By David Krogh
This is a short look at changing Portland demographics and selected rankings of Portland, with a focus where data regarding SE is available.
Latest estimates from the US Census Factfinder for 2018, Portland’s city population is 653,115 with a metro statistical area population of 2,478,810.
East Portland (including SE) is the largest specific area of the City (as identified by the Portland Plan) and contains the largest population at roughly 160,000 plus.
Until the next US Census in 2020, specific demographic data including ethnicity, age, earnings and other census data is either not available or strictly limited in scale by various sources and their estimates.
Portland has been identified as the “whitest large city in the country” by The Atlantic. World Population Review estimates Portland’s White population is slightly over seventy-seven percent of the total, with Asians at seven+percent and Blacks at five+ percent.
SW Portland has the highest concentration of Whites with SE in second place, followed by NE. The highest concentration of Blacks is in North and NW, and Asians are more heavily concentrated in portions of East, NE and SE.
Here in SE, the White population ranges (depending upon individual neighborhoods) from roughly seventy-five to eighty-six percent of the total of all residents.
For Blacks, the range is about less than one percent and Asians from three to eight percent. (Note: Hispanics were included with the White data values per the data source.)
East Portland (including SE) is experiencing considerable in-migration largely due to substantial apartment construction, a stabilization of apartment pricing, on street parking availability and transit access.
Various sources, especially Wikipedia, have pointed a finger at gentrification as the primary cause of higher housing prices, lack of affordable housing, displacement of many low income residents, loss of diversity, and both racial and financial inequities.
Since the City Council has largely pushed gentrification, it is hoped they will attempt to better analyze the impacts and take stronger actions to alleviate them.
Until gentrification and housing prices are better addressed, several sources have indicated that much of the immigration will trend towards those new residents with above average income levels.
Other tidbits of information and rankings regarding Portland as a whole include:
• Portland ranks twenty-fifth in the nation in terms of city metropolitan population according to several sources
• Portland is consistently on many top twenty lists nationwide for worst commute times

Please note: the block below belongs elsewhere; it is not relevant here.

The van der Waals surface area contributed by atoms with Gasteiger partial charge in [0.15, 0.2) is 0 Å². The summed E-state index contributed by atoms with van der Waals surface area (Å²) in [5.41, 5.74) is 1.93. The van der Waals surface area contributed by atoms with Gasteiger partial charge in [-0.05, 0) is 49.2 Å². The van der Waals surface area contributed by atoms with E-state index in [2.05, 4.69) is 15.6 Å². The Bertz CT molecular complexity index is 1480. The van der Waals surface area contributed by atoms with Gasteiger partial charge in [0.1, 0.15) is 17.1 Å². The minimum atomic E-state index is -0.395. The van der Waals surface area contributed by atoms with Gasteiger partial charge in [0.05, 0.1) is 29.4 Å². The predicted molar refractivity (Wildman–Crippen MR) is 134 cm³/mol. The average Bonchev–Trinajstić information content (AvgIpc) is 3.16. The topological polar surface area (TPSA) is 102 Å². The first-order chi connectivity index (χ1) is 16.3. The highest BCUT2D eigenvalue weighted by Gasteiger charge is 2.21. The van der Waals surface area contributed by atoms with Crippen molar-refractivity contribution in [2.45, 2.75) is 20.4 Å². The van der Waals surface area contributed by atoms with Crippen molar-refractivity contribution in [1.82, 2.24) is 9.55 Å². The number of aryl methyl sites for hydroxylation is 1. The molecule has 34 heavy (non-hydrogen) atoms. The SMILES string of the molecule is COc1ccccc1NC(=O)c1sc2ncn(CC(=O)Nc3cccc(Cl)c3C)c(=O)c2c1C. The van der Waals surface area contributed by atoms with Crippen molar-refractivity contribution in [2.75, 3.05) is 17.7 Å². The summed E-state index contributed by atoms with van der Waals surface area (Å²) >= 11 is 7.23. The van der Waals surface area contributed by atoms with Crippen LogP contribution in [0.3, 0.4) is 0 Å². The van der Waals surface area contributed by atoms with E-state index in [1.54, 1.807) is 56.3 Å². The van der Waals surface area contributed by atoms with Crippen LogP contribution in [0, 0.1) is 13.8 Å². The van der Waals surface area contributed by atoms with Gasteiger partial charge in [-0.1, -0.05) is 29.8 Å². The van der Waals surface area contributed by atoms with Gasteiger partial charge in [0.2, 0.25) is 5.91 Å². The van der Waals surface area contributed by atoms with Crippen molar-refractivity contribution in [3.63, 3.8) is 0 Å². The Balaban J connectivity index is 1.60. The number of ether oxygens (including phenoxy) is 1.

• Traffic congestion in Portland ranks in the top ten worst says Inrix
• Portland is in the top twenty for “fun” US cities to visit according to msn.com and other websites
• Portland is the only large city in America to have a “commission form of government”
• The city was named as a result of a coin flip. (It was almost named Boston.)
• Portland was nicknamed “Stumptown” because of all the stumps left from logging for building development
• City vehicles started carrying the logo The City That Works (coined by Mayor Vera Katz) after the media caught several City work crews “hiding” on the job (c. 1995)
• The slogan “Keep Portland Weird” was copied from a similar slogan promoting businesses in Austin, Texas in 2003
• Forty-two percent of Portland’s population is unaffiliated with a religion and only twenty-nine+percent identify with a specific religion, making Portland the most nonreligious city in the country according to the Public Religion Research Institute.
• US News/Real Estate includes Portland in its top twenty-five places to live because of such factors as consistent population growth and strong job market
• Portland is the most dangerous city in Oregon per KATU based on recent crime data
• Portland is in the top ten of the most liberal cities in the US according to Briggs
• Portland is in Ranker.com’s top ten cities with the largest percentage of homelessness
• And in the top twenty of cities with the highest cost of living at thirty-one percent above the national average according to Kiplinger.com
• Portland had 11,000 new apartment units under construction as of September of 2018, more than has occurred at any other time according to Per CoStar. Willamette Week, says however, rents are expected to stabilize but not necessarily be reduced even with the increased supply of units. This is because in-migration exceeds the new supply
• Portland’s current neighborhood organization has been looked at as a positive example for other cities in the US since its formal establishment in 1974.
• Oregon (including Portland) ranks first in the nation for marijuana use according to the 2016-17 National Survey on Drug Use and Health
• More than half of Portland renters are “cost burdened” meaning more than thirty percent of their earnings goes towards housing according to The Oregonian
• Oregon workforce census data indicates that Portland was the nations’ eighth wealthiest city in 2018 with a median household income in excess of $73,000 (increasing by thirty-four between 2005 and 2018 largely due to in-migration)